Friday, August 31, 2012

How a Baby Learns to Talk: Part III

This is the third part of a Science Friday series on how a baby learns to talk.  Check out the first post here and the second post here.

    We have looked at how babies begin to babble and then say specific words.  But, how do they know in what order to put the words?  While Q-ball isn't in this stage yet, she has started combining some signs with the correct word order.  For the phrases she uses, I assume she is mirroring the phrases that I use with her.
    However, research has shown (in a fancy experiment involving Sesame Street puppets...) that toddlers between 16-to-18 months recognize the importance of word order. Specifically, they can tell the difference between phrases like "Mama is feeding Q-ball" vs. "Q-ball is feeding Mama."  This assumed understanding of word order is further verified by the fact that the vast majority of toddlers' first two word phrases are in the proper order.  Think "more banana," "I want," "get down," etc.  As was mentioned in the first post of this series, Noam Chomsky's very widely accepted theory of Universal Grammar states that all humans are innately wired to know the general form that any language takes.  In the case of word order, Chomsky's theory tells us that humans innately know structure dependence, so toddlers' correct use of word order goes above and beyond mirroring the phrases of those around them and is, instead, part of the the human brain's innate capacity of language learning.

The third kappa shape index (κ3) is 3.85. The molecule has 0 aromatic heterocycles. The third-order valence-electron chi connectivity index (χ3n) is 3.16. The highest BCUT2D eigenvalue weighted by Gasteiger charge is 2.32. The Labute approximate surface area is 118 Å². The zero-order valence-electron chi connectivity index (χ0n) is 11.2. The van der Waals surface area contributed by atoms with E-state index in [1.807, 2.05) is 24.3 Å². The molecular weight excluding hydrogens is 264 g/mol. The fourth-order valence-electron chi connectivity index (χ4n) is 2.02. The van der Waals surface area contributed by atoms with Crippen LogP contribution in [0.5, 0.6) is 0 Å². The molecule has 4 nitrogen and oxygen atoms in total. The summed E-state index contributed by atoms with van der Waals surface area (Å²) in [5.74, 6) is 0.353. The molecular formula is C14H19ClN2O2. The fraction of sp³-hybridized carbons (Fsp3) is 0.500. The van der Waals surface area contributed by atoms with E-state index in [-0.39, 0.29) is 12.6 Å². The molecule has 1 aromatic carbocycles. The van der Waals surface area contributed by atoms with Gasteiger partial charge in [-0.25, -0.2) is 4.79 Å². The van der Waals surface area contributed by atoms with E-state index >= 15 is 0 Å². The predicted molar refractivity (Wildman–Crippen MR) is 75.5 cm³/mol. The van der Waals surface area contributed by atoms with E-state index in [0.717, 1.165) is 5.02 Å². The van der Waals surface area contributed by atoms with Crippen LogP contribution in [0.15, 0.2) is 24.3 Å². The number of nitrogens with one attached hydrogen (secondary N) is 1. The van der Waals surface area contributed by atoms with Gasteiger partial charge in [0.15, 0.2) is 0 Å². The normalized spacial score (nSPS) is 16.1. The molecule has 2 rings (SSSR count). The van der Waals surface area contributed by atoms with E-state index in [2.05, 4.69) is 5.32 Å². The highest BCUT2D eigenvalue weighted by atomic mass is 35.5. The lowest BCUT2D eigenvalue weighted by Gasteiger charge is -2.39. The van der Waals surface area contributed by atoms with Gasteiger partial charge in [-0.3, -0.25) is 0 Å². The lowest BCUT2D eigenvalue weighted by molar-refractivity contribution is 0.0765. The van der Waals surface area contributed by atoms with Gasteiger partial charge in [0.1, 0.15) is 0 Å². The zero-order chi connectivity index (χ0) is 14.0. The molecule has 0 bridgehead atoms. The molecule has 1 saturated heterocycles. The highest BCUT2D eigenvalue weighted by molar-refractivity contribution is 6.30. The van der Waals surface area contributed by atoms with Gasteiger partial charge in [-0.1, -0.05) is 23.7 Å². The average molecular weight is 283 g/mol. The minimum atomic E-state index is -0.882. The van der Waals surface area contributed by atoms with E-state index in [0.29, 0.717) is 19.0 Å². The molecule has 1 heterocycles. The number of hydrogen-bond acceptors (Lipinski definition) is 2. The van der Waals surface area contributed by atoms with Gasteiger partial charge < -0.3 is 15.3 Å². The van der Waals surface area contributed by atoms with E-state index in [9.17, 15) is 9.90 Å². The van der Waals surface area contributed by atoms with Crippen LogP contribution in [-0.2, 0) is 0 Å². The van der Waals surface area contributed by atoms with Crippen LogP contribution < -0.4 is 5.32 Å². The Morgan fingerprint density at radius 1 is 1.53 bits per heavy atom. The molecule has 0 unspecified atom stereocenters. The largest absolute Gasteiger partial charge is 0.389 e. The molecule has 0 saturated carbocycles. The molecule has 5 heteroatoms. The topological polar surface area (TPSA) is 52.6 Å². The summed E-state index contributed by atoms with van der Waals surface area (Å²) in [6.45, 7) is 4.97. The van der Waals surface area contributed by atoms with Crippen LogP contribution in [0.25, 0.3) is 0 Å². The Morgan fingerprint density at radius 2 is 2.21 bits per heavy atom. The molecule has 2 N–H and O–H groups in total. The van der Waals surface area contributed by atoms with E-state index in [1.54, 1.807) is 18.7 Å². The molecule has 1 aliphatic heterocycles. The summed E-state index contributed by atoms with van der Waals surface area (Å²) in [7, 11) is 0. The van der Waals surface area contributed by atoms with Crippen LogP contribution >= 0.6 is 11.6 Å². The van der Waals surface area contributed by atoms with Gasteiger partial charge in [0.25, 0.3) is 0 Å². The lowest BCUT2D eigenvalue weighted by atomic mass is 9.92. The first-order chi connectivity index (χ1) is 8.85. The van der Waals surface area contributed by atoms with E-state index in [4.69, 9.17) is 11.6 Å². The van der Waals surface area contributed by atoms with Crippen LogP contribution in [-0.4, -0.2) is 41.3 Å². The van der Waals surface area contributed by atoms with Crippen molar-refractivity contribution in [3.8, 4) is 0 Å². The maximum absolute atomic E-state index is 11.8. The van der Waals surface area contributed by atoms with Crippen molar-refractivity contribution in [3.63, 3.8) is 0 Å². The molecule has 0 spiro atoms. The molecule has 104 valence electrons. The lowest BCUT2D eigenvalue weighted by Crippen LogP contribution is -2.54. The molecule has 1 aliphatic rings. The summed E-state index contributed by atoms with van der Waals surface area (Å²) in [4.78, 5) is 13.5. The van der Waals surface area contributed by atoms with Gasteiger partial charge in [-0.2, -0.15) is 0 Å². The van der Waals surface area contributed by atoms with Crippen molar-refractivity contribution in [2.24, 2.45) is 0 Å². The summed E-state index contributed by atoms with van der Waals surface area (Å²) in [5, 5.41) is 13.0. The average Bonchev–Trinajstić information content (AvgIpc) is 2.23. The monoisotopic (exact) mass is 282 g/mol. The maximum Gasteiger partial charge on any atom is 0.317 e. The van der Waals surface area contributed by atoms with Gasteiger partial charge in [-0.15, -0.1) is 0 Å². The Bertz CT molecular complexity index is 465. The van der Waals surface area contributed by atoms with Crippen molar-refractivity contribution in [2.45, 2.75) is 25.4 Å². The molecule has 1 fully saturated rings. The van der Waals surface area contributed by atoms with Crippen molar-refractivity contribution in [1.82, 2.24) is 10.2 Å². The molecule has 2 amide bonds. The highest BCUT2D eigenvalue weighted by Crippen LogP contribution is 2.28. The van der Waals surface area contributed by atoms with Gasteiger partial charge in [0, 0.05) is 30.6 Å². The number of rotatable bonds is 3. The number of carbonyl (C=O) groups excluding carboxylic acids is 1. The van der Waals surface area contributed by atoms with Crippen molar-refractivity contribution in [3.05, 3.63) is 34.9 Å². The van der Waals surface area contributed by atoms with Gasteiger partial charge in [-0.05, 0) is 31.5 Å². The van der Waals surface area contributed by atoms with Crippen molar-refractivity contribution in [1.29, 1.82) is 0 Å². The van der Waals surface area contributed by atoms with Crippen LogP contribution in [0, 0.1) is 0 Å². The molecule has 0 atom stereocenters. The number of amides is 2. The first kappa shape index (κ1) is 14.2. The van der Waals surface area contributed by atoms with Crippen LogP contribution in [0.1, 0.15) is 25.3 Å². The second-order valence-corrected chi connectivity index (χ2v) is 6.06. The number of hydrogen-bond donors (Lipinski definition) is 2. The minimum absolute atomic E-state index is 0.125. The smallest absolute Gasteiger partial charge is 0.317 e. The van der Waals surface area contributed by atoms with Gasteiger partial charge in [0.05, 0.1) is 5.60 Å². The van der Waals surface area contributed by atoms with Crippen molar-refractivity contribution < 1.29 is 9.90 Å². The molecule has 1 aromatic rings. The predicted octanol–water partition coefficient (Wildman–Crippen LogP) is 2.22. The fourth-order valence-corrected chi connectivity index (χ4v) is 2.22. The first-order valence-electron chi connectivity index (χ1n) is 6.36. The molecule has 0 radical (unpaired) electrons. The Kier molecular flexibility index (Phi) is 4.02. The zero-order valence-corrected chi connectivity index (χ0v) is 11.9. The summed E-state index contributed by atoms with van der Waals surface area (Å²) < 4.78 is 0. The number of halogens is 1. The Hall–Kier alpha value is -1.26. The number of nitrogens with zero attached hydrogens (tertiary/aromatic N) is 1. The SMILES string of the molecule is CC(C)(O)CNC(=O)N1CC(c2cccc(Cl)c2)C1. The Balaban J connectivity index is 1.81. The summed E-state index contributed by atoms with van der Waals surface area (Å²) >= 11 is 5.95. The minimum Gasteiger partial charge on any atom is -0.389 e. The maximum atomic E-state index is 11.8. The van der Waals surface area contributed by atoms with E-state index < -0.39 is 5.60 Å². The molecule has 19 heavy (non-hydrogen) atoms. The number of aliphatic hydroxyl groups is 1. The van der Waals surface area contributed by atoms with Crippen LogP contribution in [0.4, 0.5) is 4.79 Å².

Following two-word phrases, toddlers go even deeper into forming and practicing grammar rules.  Much of the research and observation on the subject of language learning  actually focuses on the mistakes and pauses that young children make as part of the learning process.  For example, as toddlers form increasingly complex sentences, they typically pause between noun and verb phrases rather than pause in the middle of a phrase. ("I want...the blue pants" vs. I want pants.")  This examples shows researchers that, as part of structure dependence, humans innately seem to know various parts of speech within a language.
    Again focusing on the mistakes that young language learners make, researchers believe that humans innately know that changes change be made to the beginning or ending of a word.  In this case, toddlers typically overregularize. So, they will add "-s" to goose, deer, and foot.  Or, they will add "-ed"  to run, do, or sit.  Scientists believe that this is a child's way of creating and applying their own language rules.
    While grammar rules vary from language to language, the two rules mentioned above (specific parts of speech and adding beginning or endings to words) are part of Universal Grammar.  As such, all children, despite their native language, have been observed making these same advances in grammar development. 

Eliot, L. (1999). What's Going on in There? Bantam Books: NY, NY.
Crain, W. (2011). Theories of Development: Concepts and Applications. Prentice Hall:Boston.


  1. Amy_YouShallGoOutWithJoyAugust 31, 2012 at 4:09 PM

    I love these posts--language acquisition and use is just so fascinating to me. I love watching / listening to Gus as he tries to say more complex sentences, with his stops and starts and restarts. You can practically see his brain working, trying to get the idea he has in his head out into words.

  2. I'm so glad you are enjoying the posts! I totally agree about watching their minds stop and start! It's almost exhausting watching them do it- it certainly makes me feel like I'm not accomplishing enough in my day!


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